INTERVIEW WITH DIRECTORS TOBY MARTIN HUGHES AND JAMES SHANNON

  • Was there a particular event or time that you recognized that filmmaking is your way of telling stories?

There was no distinct moment when we decided to become filmmakers. It was rather a feeling of being inspired by striking or memorable characters growing up, and then that morphing into wanting to actively participate in that creative pursuit.

  • Do you think it is essential to go to a film institute in order to become a successful filmmaker?

We hear that there are advantages to being in that environment, such as being surrounded by like-minded people from all kinds of diverse backgrounds. It wasn’t the path we chose, because we believe in learning while making, failing fast and growing from those experiences.

  • Is it harder to get started or to keep going? What was the particular thing that you had to conquer to do either?

Keeping going for sure! Both of us have had to stay focused on our goals and push ourselves to make our story as strong as possible and not settle.  

  • What was the most important lesson you had to learn that has had a positive effect on your film? How did that lesson happen?

We write and direct together, so learning to be truly collaborative – without egos or individual feelings getting in the way of what is right for the story – was really important.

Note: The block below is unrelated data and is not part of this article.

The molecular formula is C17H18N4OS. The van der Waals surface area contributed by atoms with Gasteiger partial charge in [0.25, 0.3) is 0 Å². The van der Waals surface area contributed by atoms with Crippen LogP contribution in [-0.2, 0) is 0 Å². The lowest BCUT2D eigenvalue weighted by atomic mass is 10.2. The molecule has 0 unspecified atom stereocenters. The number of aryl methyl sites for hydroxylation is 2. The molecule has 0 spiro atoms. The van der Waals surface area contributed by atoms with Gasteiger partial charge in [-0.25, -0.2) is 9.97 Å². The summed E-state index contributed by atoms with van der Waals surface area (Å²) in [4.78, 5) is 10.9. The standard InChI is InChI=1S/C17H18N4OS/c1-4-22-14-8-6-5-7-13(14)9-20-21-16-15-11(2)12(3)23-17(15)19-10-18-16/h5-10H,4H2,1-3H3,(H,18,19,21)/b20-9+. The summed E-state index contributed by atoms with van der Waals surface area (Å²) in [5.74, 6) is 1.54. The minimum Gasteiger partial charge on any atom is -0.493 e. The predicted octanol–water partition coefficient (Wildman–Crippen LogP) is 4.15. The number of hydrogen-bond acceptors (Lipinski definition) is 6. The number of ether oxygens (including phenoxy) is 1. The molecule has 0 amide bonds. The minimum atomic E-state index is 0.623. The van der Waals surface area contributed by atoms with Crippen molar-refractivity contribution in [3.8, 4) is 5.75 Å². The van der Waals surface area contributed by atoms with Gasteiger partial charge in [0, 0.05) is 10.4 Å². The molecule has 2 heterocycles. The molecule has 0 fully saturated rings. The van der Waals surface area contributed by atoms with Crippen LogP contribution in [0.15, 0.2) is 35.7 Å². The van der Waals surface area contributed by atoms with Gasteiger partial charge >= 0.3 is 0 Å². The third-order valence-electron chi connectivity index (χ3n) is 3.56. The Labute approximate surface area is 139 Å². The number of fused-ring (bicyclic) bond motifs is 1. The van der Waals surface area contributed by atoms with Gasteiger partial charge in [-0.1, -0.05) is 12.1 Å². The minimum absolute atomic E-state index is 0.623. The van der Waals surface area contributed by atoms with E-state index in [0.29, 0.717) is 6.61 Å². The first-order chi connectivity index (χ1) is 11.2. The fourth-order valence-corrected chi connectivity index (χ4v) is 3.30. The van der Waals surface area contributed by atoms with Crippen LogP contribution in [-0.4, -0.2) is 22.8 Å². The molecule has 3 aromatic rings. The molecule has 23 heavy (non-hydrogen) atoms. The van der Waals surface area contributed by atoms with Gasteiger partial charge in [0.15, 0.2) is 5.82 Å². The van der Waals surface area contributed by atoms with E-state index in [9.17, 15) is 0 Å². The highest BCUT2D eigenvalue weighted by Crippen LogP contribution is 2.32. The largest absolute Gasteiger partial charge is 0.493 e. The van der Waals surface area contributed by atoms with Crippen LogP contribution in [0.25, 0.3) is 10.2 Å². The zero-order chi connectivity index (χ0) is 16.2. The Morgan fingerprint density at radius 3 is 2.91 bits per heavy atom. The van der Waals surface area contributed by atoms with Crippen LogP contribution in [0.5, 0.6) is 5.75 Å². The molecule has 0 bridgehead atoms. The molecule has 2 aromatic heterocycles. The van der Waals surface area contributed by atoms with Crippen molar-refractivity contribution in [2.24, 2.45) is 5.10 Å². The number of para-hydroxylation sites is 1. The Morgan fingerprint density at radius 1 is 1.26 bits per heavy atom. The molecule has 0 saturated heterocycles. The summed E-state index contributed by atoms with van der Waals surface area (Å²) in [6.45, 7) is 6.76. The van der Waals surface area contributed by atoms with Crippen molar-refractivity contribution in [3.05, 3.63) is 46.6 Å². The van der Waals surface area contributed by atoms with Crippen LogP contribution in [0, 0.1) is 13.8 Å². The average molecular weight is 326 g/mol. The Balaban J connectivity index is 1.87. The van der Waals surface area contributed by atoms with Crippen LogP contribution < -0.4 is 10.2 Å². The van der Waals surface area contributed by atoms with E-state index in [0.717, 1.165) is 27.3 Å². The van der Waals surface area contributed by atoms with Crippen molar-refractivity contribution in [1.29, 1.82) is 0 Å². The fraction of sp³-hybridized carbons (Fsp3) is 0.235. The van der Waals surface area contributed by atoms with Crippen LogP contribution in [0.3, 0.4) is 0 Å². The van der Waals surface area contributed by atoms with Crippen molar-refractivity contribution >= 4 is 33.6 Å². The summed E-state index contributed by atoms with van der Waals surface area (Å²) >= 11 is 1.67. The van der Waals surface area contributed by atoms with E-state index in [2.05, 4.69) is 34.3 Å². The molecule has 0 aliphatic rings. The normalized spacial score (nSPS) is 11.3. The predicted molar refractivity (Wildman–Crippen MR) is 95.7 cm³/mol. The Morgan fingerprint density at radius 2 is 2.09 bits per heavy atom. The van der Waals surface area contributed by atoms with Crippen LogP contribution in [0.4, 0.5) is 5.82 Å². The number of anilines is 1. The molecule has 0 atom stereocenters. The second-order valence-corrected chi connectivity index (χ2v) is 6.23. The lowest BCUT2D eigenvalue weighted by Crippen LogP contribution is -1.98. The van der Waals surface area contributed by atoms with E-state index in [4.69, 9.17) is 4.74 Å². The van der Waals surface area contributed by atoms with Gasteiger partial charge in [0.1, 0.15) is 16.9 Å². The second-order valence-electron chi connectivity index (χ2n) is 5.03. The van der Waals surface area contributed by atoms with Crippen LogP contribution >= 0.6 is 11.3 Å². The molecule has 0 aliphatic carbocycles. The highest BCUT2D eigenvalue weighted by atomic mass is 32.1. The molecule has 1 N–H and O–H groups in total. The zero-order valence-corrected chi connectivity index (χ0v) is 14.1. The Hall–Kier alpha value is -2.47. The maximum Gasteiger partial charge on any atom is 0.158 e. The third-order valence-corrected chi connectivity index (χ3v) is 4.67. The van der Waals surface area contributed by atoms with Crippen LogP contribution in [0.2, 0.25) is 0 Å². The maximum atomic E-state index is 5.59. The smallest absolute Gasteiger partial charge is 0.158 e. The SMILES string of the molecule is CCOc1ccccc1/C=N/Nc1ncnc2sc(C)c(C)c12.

• What were the production realities from casting through editing that you had to accommodate? How did you navigate those compromises or surprises and still end up with a cohesive film?

On the afternoon of the day before shooting, our original DOP called to say he was ill. This meant we had to find another talented DOP and make sure they were the right fit for the project. Thankfully Natalja Safronova turned out to be our secret weapon and a wonderful addition to the team!

  • What was the hardest artistic choice you made in the making of this film, at any stage in production?

There were a number of scenes which were beautifully shot, but unfortunately didn’t feed enough into the story. As it is a short film, we therefore needed to leave a lot on the cutting room floor – which was very difficult.

  • You are a collaborator. How have you discovered members of your team and how do you keep the relationship with them strong?

We met through work and have been able to build out a great team quite organically. We support each other and have similar motivations behind our approach to storytelling. We do not live in the same city so we make sure we chat a lot, and try and meet at least once a month in person.

  • What do audiences want? And is it the filmmaker’s role to worry about that?

There is no magic formula to creating something that audiences are guaranteed to love. However, we try and invite in as many voices as possible early on in our process, by getting those whose opinion we trust to give their feedback. 

  • What role have film festivals played in your life so far? Why are they necessary? How do you get the most out of them?

Festivals have really helped us reach a larger audience. We tend to see participating in festivals as not only a great opportunity to gauge reactions of our work, but also as a way of keeping up with what our peers in the film industry are working on.

  • 10. Do you believe that a filmmaker should be original and fresh or he/she should stick to classic but safe cinema style?

Learn the rules, then try and create your own.